Don’t Poke the Rifle

What? his sister wondered. Kelly pointed and Tammy looked stunned. He told her to shoot it right under the nose, and like a good brother, took out his phone and starting filming her.

She got it. Whooping, she ran up to it and poked it with her rifle as Kelly laughed.

You’re not supposed to do that!” he said, jokingly. “They only do that in the movies.”

After that hunt, Kelly started to think about his sister’s excitement and worried he’d been doing it so long, he no longer shakes. Later, however, when he shot a really nice white-tail, when he got back on the four-wheeler, he realized his legs were shaking.

“I’ve still got it,” he said with a laugh.

Songs of the Wild

Along with his vast knowledge of firearms and love of working with customers, Allen can also be lured out to demo a couple critter calls if customers are interested. His specialty is predators, which he honed during the off-season.

Growing up in Nebraska, he spent a lot of time outdoors. Along with helping in the shop, Allen also did some freelancing for local ranchers to help take care of their various predators, which gave him a lot of time outside to study and listen.

He put a small piece of plastic about the size of a kazoo between his lips and screeched out an ear-drum busting squeal that apparently is what you’d hear from a dying jackrabbit. He can do just about anything, from, coyote pups, rabbits, coyotes among lots of others. He’s also great with bird calls, too, especially meadowlarks, flickers, and blue jays along with a long list of others.

His face went red as what began as the faint cries of a baby quickly crescendoed into a glass-shaking wail of what sounded a lot like a baby being dropped into a vat of scalding water. Allen grinned. That was a hurt coyote pup calling for its mother. A second high-intensity escalating wail is the bleat of a fawn. Then there’s the old jack rabbit, young cottontail and about a half-dozen others, all of which echo varying sounds of pain.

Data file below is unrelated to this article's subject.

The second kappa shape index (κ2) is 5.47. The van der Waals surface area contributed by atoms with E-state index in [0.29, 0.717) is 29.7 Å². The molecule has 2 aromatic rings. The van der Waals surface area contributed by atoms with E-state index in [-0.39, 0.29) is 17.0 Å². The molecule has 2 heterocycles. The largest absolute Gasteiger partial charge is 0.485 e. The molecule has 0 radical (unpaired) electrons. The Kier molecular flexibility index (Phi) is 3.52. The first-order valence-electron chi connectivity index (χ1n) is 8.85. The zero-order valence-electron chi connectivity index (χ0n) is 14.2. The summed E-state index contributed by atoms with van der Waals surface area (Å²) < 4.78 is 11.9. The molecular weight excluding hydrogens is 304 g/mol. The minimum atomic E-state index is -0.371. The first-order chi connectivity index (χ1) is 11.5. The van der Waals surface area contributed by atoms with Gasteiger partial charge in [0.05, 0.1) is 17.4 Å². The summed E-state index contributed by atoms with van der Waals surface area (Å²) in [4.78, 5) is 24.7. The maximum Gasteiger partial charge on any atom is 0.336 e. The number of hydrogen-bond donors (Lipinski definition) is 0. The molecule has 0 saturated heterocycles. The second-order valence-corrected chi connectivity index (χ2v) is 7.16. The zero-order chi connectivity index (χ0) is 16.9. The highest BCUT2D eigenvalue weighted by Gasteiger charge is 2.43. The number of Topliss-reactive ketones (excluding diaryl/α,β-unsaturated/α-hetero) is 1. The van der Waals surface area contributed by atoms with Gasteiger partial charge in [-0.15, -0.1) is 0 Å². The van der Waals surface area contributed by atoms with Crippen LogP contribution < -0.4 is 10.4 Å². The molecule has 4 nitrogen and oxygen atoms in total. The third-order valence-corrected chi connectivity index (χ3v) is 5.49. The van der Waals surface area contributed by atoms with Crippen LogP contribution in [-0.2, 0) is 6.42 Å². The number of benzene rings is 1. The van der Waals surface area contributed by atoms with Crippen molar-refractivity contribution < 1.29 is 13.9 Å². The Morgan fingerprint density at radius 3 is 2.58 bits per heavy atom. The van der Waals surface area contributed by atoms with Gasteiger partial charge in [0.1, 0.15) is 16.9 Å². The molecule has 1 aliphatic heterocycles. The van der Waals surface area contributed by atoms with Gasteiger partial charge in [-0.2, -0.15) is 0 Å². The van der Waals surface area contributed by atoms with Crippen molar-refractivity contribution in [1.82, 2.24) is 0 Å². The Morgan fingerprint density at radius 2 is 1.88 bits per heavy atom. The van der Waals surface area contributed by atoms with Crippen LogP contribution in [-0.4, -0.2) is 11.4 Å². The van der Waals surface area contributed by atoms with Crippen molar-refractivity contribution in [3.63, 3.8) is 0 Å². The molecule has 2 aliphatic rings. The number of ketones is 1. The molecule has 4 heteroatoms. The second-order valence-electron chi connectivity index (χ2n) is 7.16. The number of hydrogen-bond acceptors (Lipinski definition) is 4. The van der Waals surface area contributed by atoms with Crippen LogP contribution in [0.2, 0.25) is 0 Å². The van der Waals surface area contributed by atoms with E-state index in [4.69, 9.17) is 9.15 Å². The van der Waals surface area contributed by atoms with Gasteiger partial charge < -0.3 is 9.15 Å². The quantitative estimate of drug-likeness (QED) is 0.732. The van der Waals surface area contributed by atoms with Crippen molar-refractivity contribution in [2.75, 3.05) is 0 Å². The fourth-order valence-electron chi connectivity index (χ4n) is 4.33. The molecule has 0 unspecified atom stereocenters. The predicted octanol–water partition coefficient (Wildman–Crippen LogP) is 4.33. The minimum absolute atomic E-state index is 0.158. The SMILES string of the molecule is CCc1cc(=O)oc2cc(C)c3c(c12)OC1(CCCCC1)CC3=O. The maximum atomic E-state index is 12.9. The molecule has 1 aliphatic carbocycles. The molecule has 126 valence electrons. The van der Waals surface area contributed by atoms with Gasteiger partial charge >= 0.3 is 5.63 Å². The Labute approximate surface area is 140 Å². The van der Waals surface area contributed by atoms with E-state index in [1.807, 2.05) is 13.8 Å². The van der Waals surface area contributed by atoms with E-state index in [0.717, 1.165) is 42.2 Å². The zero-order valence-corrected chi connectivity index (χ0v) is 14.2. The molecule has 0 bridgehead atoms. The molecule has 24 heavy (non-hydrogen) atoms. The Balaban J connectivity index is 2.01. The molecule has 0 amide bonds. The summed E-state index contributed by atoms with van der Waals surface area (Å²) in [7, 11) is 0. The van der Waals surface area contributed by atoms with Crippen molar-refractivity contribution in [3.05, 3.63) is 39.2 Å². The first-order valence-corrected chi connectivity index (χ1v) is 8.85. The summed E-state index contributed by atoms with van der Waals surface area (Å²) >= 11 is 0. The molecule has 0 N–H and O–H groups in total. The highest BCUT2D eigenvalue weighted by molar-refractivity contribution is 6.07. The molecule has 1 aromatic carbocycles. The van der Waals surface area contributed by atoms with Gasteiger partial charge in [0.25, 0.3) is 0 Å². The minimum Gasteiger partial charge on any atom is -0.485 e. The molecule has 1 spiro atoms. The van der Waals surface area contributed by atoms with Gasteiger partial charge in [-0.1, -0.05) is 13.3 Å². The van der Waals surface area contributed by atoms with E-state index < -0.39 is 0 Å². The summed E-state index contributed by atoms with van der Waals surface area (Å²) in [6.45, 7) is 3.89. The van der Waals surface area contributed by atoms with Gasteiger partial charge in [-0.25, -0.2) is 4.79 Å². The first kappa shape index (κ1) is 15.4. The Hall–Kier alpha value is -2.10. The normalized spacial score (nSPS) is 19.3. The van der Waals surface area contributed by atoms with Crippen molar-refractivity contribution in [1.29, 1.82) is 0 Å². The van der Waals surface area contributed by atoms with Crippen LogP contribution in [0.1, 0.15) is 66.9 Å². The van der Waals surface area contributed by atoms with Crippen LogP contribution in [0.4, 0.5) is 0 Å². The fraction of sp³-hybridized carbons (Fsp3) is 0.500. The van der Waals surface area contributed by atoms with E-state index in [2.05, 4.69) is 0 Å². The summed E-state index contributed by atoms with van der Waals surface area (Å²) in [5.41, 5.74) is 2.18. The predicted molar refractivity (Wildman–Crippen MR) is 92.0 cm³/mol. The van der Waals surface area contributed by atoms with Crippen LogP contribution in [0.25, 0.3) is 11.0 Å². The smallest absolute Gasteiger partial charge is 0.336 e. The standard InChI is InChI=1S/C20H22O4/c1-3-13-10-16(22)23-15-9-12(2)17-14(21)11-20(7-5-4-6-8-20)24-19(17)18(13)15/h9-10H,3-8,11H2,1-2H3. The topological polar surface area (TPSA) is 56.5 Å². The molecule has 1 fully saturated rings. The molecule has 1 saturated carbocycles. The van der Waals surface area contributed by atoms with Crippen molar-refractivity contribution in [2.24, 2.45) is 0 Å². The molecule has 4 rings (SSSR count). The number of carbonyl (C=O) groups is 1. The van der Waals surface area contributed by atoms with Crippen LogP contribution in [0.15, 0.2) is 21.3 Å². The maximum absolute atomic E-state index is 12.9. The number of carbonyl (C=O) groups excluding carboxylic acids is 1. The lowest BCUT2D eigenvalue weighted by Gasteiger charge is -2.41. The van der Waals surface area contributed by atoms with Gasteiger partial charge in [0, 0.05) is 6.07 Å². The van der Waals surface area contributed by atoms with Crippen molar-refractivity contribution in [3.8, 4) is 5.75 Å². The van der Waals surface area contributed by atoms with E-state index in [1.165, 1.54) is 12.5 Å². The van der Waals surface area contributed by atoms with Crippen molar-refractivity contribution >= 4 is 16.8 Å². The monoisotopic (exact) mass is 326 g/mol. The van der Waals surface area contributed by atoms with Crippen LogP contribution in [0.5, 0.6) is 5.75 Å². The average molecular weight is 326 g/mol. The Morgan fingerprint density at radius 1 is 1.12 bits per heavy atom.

From the Heart

Except the birds. Changing tones, he created the sing-song greeting of a meadowlark, then smiled as if transported into a wild-flower filled meadow serenaded by song birds.

He does this often, Tammy explained, including last week when the family went camping, making it hard to tell Allen’s calls from real ones.

The trick, Allen explained, is to flutter the tongue and put some emotion into it.

“Monotone isn’t going to cut it,” he said. “It’s just like someone reading in a flat voice with no emotion. It’s boring.”

Like humans, animals are triggered by emotions, and the trick is to fluctuate the intensity and make it sound real. Just like a baby crying.

While his handmade gadget cost nothing, they sell a couple different brands and sizes of critter calls for between about $11 and $15.

“It doesn’t take much,” he said, “and you don’t have to spend a lot of money. You just have to give it some heart.”

By: Jen C. Kocher